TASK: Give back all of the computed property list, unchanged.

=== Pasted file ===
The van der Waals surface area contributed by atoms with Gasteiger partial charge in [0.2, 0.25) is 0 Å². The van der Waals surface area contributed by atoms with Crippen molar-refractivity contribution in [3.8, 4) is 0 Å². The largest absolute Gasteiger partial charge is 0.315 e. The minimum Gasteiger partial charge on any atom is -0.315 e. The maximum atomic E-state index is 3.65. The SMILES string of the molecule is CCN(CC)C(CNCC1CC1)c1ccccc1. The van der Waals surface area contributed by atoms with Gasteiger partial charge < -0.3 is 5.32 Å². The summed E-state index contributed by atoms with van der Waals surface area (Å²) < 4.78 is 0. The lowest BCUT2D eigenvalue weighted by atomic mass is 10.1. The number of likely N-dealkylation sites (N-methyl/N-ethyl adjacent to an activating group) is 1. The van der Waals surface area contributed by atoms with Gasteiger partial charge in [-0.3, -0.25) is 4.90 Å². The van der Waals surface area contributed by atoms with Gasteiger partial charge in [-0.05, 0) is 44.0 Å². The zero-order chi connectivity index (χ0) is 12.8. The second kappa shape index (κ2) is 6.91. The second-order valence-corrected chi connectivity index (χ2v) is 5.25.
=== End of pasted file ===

The van der Waals surface area contributed by atoms with Gasteiger partial charge in [0.2, 0.25) is 0 Å². The van der Waals surface area contributed by atoms with Crippen molar-refractivity contribution in [3.8, 4) is 0 Å². The largest absolute Gasteiger partial charge is 0.315 e. The minimum Gasteiger partial charge on any atom is -0.315 e. The maximum atomic E-state index is 3.65. The SMILES string of the molecule is CCN(CC)C(CNCC1CC1)c1ccccc1. The van der Waals surface area contributed by atoms with Gasteiger partial charge < -0.3 is 5.32 Å². The summed E-state index contributed by atoms with van der Waals surface area (Å²) < 4.78 is 0. The lowest BCUT2D eigenvalue weighted by atomic mass is 10.1. The number of likely N-dealkylation sites (N-methyl/N-ethyl adjacent to an activating group) is 1. The van der Waals surface area contributed by atoms with Gasteiger partial charge in [-0.3, -0.25) is 4.90 Å². The van der Waals surface area contributed by atoms with Gasteiger partial charge in [-0.05, 0) is 44.0 Å². The zero-order chi connectivity index (χ0) is 12.8. The second kappa shape index (κ2) is 6.91. The second-order valence-corrected chi connectivity index (χ2v) is 5.25.